MARK GARLICK / SCIENCE PHOTO LIBRARY MARK GARLICK / SCIENCE PHOTO LIBRARY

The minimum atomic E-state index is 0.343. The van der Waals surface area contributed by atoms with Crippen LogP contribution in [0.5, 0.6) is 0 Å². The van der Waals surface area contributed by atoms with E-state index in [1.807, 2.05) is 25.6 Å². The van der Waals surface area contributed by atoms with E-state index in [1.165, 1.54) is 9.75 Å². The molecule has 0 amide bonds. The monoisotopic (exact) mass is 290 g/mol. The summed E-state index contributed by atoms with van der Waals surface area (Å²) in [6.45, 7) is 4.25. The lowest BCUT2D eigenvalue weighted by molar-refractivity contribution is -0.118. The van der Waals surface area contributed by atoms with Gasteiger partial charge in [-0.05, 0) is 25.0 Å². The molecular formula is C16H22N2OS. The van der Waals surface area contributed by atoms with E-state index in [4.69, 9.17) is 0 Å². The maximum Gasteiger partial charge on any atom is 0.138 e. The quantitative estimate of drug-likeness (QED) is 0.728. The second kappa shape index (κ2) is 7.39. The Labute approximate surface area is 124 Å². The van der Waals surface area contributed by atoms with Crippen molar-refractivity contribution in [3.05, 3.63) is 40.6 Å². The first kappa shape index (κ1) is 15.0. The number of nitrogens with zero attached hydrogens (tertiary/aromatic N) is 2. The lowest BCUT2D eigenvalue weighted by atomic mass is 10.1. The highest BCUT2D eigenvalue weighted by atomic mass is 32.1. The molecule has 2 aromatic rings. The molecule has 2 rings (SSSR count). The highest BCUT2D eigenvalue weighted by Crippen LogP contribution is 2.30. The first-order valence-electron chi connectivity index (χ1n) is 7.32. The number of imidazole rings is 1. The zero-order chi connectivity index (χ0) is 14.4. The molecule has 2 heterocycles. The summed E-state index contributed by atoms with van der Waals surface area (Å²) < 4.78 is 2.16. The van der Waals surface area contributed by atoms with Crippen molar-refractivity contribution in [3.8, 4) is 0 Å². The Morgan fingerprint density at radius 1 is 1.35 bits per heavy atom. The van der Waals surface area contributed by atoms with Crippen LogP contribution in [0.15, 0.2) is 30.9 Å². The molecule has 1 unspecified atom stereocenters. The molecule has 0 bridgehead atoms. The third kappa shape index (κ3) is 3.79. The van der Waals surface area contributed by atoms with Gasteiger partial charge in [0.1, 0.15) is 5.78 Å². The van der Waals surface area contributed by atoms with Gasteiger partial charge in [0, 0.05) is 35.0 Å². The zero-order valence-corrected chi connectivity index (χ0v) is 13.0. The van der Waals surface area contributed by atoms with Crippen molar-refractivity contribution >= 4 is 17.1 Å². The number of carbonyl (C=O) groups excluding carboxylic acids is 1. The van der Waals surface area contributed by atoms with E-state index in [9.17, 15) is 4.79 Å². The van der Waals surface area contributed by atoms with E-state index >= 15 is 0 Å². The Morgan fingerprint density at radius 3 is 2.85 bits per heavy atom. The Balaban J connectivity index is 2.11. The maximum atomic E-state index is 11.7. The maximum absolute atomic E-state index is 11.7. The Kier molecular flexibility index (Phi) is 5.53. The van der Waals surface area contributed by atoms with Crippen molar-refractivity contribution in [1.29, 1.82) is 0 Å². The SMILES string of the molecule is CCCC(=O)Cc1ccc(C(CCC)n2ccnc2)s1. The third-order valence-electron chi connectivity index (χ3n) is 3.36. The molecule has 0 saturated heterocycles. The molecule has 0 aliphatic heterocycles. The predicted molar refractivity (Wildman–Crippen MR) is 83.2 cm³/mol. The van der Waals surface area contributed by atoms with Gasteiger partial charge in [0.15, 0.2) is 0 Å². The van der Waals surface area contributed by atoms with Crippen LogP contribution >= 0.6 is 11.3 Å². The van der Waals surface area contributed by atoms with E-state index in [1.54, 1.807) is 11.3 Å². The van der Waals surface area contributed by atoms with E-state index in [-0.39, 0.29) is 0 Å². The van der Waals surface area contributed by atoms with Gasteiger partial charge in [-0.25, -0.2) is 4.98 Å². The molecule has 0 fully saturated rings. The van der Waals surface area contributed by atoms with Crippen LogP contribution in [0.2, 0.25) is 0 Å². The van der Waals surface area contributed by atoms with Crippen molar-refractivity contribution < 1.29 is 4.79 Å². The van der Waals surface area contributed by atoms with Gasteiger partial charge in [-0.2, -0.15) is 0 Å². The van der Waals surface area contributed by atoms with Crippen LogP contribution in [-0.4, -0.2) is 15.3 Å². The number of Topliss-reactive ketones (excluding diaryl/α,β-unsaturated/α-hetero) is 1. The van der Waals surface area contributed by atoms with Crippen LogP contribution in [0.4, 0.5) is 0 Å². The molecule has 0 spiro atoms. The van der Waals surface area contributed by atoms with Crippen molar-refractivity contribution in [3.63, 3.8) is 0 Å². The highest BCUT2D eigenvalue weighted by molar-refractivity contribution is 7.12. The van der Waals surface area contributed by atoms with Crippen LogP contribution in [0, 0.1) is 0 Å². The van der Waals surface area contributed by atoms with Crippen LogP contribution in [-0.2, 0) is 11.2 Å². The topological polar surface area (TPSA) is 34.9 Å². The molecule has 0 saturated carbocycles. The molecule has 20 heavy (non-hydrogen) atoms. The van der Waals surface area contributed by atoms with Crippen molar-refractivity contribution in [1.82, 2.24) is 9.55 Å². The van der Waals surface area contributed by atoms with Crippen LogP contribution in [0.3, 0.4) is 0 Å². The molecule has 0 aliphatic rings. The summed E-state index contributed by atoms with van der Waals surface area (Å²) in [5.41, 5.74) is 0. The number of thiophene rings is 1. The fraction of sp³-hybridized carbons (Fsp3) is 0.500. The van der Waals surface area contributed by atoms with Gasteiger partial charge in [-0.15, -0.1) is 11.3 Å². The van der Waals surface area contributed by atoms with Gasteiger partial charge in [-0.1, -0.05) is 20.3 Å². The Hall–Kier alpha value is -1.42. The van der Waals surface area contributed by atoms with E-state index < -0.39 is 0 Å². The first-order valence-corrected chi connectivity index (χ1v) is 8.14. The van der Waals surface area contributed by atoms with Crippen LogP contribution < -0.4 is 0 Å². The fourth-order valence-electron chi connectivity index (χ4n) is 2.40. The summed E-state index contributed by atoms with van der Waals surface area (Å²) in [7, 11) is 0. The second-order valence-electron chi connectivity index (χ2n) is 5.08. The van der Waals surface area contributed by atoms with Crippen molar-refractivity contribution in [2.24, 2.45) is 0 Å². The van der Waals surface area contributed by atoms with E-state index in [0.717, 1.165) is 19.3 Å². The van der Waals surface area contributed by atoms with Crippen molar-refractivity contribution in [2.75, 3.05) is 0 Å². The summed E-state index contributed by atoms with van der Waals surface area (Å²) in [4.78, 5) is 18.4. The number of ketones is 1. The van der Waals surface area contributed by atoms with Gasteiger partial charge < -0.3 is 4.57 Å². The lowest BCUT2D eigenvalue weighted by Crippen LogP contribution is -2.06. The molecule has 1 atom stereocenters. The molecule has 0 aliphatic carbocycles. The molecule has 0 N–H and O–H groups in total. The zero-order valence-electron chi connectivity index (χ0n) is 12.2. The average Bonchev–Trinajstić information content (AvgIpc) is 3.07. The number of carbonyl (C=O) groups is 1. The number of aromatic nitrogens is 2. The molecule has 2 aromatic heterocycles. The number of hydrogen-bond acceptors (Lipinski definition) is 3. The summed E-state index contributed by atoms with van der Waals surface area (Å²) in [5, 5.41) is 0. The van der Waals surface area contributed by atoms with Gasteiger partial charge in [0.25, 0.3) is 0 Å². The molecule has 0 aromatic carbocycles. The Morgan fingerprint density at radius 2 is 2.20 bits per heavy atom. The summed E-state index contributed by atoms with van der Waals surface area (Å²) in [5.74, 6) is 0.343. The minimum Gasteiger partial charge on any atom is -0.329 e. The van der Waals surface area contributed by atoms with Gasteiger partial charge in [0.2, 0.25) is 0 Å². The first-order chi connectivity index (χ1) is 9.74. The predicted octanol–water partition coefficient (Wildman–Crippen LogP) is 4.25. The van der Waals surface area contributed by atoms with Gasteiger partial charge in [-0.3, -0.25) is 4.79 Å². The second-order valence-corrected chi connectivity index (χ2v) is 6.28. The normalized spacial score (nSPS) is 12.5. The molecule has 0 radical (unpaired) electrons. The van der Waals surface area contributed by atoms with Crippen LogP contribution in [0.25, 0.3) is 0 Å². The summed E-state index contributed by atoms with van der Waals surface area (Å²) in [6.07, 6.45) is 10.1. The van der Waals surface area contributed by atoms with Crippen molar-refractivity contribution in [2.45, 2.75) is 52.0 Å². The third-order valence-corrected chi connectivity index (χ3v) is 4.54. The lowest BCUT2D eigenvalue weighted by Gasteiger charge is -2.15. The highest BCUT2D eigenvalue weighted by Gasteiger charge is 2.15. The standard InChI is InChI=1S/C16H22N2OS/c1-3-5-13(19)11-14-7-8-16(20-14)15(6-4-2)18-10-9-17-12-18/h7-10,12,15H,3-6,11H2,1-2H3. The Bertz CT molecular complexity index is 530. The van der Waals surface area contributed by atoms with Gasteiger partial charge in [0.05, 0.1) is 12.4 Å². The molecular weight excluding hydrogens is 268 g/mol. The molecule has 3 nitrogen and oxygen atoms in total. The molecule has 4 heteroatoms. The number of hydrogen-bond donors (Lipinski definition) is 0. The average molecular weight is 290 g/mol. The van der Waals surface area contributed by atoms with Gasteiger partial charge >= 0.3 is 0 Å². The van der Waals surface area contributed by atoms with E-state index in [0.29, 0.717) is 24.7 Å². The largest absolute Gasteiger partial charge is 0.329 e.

Model of the internal structure of the planet Uranus. Uranus is the second most distant planet from the Sun, orbiting at just under 20 times the Earth-Sun distance. It is some 51,120 kilometres in diameter, just over four times Earth's diameter. It has a thin ring system. The tops of its clouds are largely featureless. Beneath these clouds is a thick atmosphere of hydrogen, helium and methane (light green). Below that is a thick layer of 'ices' (dark green), largely water, ammonia and methane that exist as a hot, dense liquid. At its centre is a rocky core (grey), formed of iron, nickel and silicates. Uranus's greenish colour comes from traces of methane, which absorbs red light.
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